Hong Kong’s Securities and Futures Commission to consider active exchange-traded funds
Unlike passive ETFs, active funds allow managers to control underlying portfolio allocations for extra returns
The Securities and Futures Commission is considering a consultation on allowing active exchange-traded funds (ETFs) to be listed on the Hong Kong stock exchange, when it reviews the Code on Unit Trusts and Mutual Funds towards the end of the year, sources said.
Unlike passive ETFs, active ETFs allow asset managers to make decisions on the underlying portfolio allocation for extra returns. This combines portfolio management with the benefits of a low-cost and highly transparent exchange-traded structure.
Hong Kong has as many as 109 listed ETFs but the variety is still quite limited, with most being passive ETFs that track the same, few well recognised indexes such as the Hang Seng Index or the Hang Seng China Enterprises Index.
The commission has been in discussions to gauge interest levels and consider the regulations that might be needed.
With ETFs continuing to grab market share from mutual funds, active asset managers might be forced to re-evaluate their product strategies and review actively managed, smart beta or factor ETFs as their entry point into this high-growth segment. US management company Pimco and US financial services company State Street have already rolled out popular active ETFs.
“Active asset managers are increasing their comfort level with the ‘ETF wrapper’. They are finding ways to stay true to their active investment philosophy, but leverage the ETF wrapper to access a new distribution channel,” said Chris Pigott, the head of Hong Kong ETF services at US investor services firm Brown Brothers Harriman.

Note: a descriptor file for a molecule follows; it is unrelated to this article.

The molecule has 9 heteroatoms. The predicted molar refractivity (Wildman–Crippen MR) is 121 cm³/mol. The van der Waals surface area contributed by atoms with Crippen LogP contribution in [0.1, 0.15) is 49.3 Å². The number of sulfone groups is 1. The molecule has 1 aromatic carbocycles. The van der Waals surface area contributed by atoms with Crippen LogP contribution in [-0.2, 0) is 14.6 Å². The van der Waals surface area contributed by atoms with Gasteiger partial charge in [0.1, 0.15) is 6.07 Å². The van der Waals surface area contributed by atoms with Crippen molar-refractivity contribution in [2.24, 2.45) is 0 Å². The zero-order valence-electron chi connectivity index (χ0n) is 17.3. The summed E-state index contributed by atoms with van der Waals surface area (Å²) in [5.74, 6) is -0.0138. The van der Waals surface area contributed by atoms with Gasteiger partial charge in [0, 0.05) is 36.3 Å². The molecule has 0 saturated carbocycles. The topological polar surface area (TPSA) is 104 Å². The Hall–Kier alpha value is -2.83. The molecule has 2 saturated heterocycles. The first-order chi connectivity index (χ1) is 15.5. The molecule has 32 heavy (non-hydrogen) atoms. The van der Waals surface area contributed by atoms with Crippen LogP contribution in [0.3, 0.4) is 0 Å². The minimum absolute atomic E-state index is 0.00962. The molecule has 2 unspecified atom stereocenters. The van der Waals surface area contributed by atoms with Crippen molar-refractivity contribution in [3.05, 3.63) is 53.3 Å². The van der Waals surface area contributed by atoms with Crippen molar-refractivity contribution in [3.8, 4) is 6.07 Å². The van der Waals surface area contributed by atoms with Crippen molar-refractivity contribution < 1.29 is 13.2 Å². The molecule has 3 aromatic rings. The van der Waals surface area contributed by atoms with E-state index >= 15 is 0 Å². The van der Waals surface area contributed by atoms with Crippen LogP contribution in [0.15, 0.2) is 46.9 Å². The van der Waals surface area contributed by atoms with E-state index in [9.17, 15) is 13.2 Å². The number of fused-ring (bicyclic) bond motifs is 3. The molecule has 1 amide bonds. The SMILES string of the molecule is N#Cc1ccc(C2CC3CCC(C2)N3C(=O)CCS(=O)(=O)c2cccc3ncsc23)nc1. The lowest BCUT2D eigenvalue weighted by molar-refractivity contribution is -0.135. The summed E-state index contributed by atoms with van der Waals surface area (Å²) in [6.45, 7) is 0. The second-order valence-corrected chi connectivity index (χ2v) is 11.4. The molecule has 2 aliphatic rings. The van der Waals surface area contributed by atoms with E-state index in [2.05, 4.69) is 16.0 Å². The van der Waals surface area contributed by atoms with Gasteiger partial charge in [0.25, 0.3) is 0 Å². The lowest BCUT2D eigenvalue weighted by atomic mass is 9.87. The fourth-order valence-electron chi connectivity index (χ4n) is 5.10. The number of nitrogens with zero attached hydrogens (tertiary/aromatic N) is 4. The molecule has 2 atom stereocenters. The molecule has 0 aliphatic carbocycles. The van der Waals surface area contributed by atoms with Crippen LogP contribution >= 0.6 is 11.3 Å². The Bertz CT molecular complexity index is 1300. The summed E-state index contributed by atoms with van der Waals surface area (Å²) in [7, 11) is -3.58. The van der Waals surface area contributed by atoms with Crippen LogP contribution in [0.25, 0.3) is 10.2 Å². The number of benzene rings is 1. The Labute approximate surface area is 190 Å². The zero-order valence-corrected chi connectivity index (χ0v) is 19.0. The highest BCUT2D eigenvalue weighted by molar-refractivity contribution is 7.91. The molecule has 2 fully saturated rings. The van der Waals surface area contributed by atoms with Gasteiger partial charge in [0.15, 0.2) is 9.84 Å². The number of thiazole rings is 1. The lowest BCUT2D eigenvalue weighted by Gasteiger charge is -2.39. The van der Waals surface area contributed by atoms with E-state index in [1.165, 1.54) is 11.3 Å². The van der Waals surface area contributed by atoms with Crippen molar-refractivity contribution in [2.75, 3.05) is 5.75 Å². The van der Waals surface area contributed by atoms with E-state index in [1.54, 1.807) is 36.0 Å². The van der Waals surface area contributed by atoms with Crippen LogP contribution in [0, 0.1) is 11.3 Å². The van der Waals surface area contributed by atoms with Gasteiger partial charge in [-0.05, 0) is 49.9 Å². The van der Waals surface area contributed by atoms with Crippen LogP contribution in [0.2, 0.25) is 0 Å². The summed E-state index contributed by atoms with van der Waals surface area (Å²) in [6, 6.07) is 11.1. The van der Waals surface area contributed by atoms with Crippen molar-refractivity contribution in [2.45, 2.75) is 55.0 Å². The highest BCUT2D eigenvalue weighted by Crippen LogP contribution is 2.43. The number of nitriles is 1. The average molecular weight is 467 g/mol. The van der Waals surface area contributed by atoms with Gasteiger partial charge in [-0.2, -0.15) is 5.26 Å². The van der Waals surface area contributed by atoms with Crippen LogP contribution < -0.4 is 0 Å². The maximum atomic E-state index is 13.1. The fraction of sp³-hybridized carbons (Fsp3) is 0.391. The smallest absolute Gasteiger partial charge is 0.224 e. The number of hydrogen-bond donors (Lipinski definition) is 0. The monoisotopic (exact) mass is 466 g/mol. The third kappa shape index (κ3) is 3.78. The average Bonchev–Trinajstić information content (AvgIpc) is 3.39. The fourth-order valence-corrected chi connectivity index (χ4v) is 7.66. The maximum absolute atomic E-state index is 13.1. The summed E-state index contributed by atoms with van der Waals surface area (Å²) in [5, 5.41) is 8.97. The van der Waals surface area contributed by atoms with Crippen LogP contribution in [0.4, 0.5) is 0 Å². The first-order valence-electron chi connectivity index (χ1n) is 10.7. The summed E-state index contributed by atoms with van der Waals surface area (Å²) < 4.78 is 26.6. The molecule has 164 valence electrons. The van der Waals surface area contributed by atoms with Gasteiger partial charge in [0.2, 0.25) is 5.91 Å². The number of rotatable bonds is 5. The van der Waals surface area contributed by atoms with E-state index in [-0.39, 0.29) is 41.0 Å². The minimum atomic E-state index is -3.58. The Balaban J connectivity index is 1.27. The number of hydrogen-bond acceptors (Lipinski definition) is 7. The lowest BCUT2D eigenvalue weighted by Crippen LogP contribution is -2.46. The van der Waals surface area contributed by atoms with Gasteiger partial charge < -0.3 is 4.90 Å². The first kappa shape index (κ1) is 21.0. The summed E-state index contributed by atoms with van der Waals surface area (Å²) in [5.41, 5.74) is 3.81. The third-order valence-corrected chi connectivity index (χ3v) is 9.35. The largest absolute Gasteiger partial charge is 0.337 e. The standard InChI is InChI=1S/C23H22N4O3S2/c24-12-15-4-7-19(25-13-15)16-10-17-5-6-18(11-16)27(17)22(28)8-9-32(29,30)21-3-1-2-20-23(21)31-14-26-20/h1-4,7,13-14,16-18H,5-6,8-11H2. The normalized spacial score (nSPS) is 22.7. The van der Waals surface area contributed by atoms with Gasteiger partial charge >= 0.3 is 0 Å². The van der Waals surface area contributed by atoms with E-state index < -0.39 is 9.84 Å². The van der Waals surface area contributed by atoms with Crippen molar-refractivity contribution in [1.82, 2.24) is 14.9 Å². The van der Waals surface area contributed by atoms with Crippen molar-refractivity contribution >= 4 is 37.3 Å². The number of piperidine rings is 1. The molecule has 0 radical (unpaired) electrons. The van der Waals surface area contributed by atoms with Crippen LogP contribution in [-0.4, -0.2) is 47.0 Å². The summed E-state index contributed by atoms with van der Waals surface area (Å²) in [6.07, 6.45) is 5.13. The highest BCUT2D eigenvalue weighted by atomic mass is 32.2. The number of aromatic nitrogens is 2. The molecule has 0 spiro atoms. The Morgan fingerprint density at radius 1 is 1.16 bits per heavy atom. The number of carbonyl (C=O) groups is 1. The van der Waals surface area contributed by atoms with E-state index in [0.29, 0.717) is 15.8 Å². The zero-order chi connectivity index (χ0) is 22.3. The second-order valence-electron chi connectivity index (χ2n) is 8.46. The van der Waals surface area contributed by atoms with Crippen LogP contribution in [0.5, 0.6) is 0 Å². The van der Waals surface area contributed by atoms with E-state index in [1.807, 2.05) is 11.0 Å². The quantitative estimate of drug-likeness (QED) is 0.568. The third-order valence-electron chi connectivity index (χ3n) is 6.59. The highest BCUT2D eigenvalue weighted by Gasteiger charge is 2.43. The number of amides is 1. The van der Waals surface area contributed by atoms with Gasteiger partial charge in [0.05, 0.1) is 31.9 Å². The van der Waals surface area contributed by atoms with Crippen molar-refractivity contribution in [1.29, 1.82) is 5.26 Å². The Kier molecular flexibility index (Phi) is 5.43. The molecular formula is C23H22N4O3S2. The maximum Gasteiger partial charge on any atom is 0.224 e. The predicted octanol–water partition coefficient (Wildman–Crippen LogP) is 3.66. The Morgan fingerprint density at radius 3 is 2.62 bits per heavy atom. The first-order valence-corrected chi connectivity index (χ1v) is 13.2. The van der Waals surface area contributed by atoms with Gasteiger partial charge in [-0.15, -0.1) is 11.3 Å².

Globally, active ETFs have grown rapidly to US$61 billion in August 2017 compared with US$38.2 billion in June 2016, according to data from research and consultancy firm ETFGI. In the US, active ETF assets have grown from US$22 billion at the end of 2015 to US$40 billion at the end of August. In terms of product, 76 per cent of the active ETF assets in the US are invested in fixed-income strategies. In Asia-Pacific, South Korea also began to allow active ETFs this year with six fixed-income products listed in June, joining Australia in the transformation of the ETF industry.
Investors have pulled US$1.9 billion from stock ETFs in Hong Kong this year, according to data by Bloomberg, reflecting a lagging demand for Hong Kong ETFs amid an unfavourable regulatory environment, limited variety of ETFs available and relatively lower product understanding.
So it is not surprising that commission wants to step up efforts to encourage wider participation by permitting actively managed ETFs and increasing product choices.
CSOP Asset Management, China AMC, Samsung Asset Management and Mirae Asset Management were the first four companies to obtain approvals for the launch of “leveraged and inverse ETFs” in March. In October, local start-up Premia Partners issued its first “smart beta” ETF for mainland shares.
Some industry participants, however, might raise concerns about transparency requirements and their own need to protect the intellectual property of their investment strategies.
The dealers need to understand what the investment basket comprises to effectively trade the ETFs at attractive bid-ask price spreads. However, issuers might not want to disclose the active portfolio on a daily basis to the public.